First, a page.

Objective: This report presents initial findings on the reliability and validity of a new retrospective measure of child abuse and neglect, the Childhood Trauma Questionnaire.
Method: Two hundred eighty-six drug- or alcohol-dependent patients were given the Childhood Trauma Questionnaire as part of a larger test battery, and 40 of these patients were given the questionnaire again after an interval of 2 to 6 months. Sixty-eight of the patients were also given a structured interview for child abuse and neglect, the Childhood Trauma Interview, that was developed by the authors.
Results: Principal-components analysis of responses on the Childhood Trauma Questionnaire yielded four rotated orthogonal factors: physical and emotional abuse, emotional neglect, sexual abuse, and physical neglect. Cronbach's alpha for the factors ranged from 0.79 to 0.94, indicating high internal consistency. The Childhood Trauma Questionnaire also demonstrated good test-retest reliability over a 2- to 6-month interval (intraclass correlation = 0.88), as well as convergence with the Childhood Trauma Interview, indicating that patients' reports of child abuse and neglect based on the Childhood Trauma Questionnaire were highly stable, both over time and across type of instruments.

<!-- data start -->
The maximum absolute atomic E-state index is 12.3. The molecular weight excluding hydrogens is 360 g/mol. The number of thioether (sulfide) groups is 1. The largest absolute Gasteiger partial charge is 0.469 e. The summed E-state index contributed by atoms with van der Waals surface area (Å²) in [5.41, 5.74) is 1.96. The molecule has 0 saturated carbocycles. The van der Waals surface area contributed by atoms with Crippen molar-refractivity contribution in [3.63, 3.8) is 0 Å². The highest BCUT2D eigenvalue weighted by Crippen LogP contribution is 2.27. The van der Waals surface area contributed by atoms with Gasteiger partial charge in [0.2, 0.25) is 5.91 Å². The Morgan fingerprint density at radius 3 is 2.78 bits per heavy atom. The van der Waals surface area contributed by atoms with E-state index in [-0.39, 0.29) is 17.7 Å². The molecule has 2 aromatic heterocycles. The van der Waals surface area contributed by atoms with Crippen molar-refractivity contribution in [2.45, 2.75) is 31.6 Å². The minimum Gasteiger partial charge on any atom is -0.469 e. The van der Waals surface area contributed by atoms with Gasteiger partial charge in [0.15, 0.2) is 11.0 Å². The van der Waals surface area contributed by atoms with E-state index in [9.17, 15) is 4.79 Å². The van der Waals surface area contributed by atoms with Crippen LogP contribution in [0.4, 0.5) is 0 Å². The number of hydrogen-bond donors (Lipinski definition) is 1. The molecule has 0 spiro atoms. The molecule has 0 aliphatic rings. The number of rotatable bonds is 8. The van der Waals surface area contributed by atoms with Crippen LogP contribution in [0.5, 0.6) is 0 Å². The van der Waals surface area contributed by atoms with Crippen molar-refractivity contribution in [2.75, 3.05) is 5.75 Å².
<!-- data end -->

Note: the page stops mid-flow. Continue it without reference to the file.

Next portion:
Conclusions: These findings provide strong initial support for the reliability and validity of the Childhood Trauma Questionnaire.